Economic stability and justice are moral priorities of the American civil religion, and they are at risk from the greed of profiteers on Wall Street who are supported by a president and a majority in Congress.  They were elected by white evangelical Christians, so that religion is part of the problem and should also be part of the solution.  That solution is to follow the greatest commandment to love God and to love our neighbors—all of them—as we love ourselves.

            That will require the president and congress to reclaim fiscal responsibility for America’s economic destiny from the profiteers of Wall Street.  Voters must hold their elected leaders accountable for a strong national defense, a sound social security system, health care for the young and old, and a safety net for the poor and powerless—all with limited budget deficits.  That cannot be done with tax breaks for the rich and the deregulation of Wall Street’s power.        

            I’m a maverick in politics, an independent fiscal conservative more libertarian than socialist, and until recently I considered big government the greatest threat to our freedom and democracy.  Now I believe big business is an even greater threat to our liberty, and that we need government to protect the public from being exploited by the unrestrained greed of Wall Street.    

The dismantling of the Consumer Financial Protection Bureau by President Trump and Mick Mulvaney, who is the acting head of the CFPB and, I’m sorry to say my former congressman, is an example of how Trump and his Republican minions are protecting the profiteers of Wall Street while leaving consumers unprotected from their unrestrained greed.  See

The new two-year bipartisan budget spearheaded by Republicans has abandoned any effort to eliminate the deficit, and a Washington Post editorial says that the budget “denies reality.”  See

Robert Samuelson explains why the budget lacks reality and is not prudent: “The bipartisan budget agreement reached last week by congressional leaders is nothing if not a huge evasion of responsibility. Neither party will make the unpopular choices necessary to pay for an aging society and essential government. Ever-larger budget deficits have become their means of making policy and practicing politics.  …Altogether, we face cumulative deficits of about $14 trillion over the decade. These can’t be blamed on an economy operating at less than full capacity. Just the opposite: The economy is close to “full employment” with a 4.1 percent unemployment rate. Deficit financing has become the mother’s milk of politics. Compromise occurs by mutual forbearance. ‘Each party is giving the other its wish list with all the bells and whistles included and asking future generations to pick up the tab,’ notes the CRFB’s Maya MacGuineas. …Meanwhile, so-called entitlement programs such as Social Security and Medicare — for which people automatically qualify — were largely untouched. They represent about 70 percent of federal spending. Together, costly entitlements and expanded discretionary spending produce enormous deficits, exceeding $1 trillion a year, as far as the eye can see. That’s a huge gap — roughly 5 percent of our gross domestic product — to close or shrink. Most politicians are can kickers. They want nothing to do with the necessary tax increases or spending cuts, including possible reductions in Social Security, to curb the out-of-control deficits. Republicans congratulate themselves on new tax cuts; Democrats are always eager to increase social spending — witness the Affordable Care Act. So why should we worry about escalating debt? The answer, in a word: prudence. We don’t know how much federal debt is too much. What we do know — from previous financial crises in many countries and at many times — is that once investors, traders and speculators lose confidence in a country’s debt, the economic, social and political consequences can be devastating. Interest rates may soar; inflation may surge; governments may raise taxes sharply and cut spending deeply. But once you cross that line, it’s hard to get back to the other side. The prudent thing to do is never to get close to the line. We aren’t being prudent.”  See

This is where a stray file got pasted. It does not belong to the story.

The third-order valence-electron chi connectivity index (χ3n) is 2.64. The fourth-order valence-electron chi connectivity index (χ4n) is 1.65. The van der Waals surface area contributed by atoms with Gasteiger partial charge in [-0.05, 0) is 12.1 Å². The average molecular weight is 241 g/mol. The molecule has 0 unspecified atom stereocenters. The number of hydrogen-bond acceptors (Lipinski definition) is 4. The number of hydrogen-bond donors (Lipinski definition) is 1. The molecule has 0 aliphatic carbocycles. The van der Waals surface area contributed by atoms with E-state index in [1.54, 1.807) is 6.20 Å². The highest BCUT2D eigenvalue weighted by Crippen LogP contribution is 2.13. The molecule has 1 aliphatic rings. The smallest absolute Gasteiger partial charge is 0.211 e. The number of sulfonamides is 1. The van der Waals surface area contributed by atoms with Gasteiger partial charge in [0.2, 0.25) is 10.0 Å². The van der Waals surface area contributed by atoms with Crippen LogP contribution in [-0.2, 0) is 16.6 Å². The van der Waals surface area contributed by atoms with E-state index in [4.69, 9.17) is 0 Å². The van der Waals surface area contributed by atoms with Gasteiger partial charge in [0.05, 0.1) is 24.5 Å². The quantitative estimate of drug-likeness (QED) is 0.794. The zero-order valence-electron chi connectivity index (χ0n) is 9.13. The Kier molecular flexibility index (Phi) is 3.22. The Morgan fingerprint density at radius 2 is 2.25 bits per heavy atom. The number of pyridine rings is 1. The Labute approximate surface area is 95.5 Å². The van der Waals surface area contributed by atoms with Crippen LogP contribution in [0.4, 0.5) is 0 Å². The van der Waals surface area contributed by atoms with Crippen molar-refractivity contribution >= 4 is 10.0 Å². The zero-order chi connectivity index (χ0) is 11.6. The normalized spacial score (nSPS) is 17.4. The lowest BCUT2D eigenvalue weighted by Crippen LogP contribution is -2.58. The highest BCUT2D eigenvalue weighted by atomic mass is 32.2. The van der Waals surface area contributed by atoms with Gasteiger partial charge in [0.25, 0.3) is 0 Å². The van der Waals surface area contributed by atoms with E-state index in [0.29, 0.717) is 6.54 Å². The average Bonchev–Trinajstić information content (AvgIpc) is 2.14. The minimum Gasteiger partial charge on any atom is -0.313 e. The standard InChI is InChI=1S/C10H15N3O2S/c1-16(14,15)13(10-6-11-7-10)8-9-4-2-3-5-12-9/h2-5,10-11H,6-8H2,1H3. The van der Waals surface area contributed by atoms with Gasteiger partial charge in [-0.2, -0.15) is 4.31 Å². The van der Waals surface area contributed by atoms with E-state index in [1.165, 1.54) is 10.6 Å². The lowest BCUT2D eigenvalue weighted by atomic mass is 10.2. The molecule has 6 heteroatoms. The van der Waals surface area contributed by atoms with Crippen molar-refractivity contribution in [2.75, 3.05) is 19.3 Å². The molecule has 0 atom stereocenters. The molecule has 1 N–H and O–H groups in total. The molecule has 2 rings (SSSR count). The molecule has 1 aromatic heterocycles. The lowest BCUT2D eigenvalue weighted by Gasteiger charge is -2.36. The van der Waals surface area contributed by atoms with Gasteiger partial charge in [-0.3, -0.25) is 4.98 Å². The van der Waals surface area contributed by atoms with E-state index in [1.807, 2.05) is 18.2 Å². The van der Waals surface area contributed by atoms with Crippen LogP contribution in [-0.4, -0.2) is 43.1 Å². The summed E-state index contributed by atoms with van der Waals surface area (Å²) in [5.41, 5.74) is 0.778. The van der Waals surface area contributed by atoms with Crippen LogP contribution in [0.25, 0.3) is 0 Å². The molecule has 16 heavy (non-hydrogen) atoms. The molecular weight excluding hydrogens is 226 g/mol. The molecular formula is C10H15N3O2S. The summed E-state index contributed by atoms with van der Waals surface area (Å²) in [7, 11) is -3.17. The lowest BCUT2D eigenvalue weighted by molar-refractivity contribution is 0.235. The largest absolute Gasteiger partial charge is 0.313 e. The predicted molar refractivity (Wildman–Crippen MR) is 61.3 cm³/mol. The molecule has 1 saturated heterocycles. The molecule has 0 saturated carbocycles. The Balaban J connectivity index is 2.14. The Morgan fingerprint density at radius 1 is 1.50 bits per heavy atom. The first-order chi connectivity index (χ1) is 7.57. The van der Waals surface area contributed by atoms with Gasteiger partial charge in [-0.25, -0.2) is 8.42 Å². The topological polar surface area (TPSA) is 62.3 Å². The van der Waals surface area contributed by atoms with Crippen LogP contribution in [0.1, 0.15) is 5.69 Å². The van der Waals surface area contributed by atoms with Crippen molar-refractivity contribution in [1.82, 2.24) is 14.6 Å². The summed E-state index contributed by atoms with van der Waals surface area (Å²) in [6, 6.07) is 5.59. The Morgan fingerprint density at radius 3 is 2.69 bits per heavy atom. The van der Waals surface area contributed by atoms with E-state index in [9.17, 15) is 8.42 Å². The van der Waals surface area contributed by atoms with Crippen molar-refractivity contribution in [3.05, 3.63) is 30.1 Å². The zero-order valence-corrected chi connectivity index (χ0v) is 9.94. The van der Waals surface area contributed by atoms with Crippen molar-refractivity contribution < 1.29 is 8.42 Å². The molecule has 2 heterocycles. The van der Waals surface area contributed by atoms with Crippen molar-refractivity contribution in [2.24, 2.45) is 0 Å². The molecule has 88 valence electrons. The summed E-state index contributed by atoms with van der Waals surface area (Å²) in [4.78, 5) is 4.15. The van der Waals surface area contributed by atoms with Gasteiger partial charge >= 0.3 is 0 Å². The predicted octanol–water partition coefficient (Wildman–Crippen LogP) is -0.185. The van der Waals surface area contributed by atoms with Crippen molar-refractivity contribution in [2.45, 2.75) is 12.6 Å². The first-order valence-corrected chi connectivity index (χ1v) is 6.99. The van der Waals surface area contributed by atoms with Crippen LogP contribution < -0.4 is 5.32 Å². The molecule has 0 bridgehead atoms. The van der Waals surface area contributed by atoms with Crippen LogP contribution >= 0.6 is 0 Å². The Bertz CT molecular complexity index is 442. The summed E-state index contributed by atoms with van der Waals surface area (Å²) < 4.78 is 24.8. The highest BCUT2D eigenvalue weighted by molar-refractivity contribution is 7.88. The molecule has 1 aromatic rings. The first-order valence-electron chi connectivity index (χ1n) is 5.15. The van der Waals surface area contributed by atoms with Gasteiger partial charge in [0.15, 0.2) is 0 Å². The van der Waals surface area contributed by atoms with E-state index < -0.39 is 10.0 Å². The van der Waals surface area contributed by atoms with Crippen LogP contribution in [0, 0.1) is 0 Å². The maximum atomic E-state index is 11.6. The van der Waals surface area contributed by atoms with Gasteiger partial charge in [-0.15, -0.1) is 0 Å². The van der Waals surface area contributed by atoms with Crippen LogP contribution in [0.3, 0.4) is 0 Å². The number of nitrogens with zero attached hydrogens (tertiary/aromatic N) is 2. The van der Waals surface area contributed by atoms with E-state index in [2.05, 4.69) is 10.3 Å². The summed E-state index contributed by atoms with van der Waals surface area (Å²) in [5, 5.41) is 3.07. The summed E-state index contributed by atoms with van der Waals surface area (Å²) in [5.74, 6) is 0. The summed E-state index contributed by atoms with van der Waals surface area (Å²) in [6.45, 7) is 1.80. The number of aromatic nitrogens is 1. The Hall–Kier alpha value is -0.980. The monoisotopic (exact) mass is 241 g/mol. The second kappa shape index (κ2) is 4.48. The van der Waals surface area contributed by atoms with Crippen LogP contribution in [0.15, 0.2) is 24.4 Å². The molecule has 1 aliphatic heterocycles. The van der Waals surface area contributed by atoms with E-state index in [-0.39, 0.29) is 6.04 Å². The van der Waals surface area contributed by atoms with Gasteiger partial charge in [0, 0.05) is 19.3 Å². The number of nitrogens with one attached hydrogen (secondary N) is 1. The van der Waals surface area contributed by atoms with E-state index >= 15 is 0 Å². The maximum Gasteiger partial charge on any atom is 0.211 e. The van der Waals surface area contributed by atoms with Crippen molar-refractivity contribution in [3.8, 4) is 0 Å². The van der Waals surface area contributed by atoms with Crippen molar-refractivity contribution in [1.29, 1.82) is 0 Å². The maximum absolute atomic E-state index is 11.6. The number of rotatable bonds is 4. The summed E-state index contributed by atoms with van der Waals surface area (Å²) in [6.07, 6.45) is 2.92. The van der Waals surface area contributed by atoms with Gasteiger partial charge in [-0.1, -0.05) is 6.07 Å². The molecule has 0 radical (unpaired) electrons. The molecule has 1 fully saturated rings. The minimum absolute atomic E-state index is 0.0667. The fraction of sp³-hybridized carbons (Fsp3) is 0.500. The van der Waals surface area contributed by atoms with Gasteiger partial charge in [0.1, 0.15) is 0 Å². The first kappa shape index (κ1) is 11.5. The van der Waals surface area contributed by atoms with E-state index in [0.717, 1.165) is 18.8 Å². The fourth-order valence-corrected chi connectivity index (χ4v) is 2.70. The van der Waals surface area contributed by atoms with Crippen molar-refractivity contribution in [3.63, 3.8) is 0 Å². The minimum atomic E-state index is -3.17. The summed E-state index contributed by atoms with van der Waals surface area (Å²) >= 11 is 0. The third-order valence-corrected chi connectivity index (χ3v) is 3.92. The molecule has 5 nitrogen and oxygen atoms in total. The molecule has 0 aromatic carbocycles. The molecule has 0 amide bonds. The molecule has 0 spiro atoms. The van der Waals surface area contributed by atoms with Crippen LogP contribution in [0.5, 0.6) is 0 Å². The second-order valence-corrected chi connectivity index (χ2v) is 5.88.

On the evils of greed, Netflix’s new six-part documentary series is an enthralling take on cons and corporate malfeasance, from money laundering for cartels to the Trump Organization. See The Epic Grift of Greed at

Related Commentary:

(1/11/15): The Greatest Commandment: A Common Word of Faith
(3/8/15): Wealth, Politics, Religion and Economic Justice
(8/9/15): Balancing Individual Rights with Collective Responsibilities
(10/18/15): God, Money and Politics
(1/30/16): The Politics of Loving Our Neighbors as Ourselves
(6/4/16): Christianity and Capitalism: Strange Bedfellows in Politics
(10/1/16): The Federal Reserve, Wall Street and Congress on Monetary Policy
(2/11/17): The Mega-Merger of Wall Street, Politics and Religion
(3/11/17): Accountability and the Stewardship of Democracy
(9/9/17): The Evolution of the American Civil Religion and Habits of the Heart
(9/16/17): The American Civil Religion and the Danger of Riches
(12/16/17): Can Democracy Survive the Trump Era?
(1/20/18): Musings of a Maverick Methodist on Morality and Religion in Politics
(1/27/18): Musings on Conflicting Concepts of Christian Morality in Politics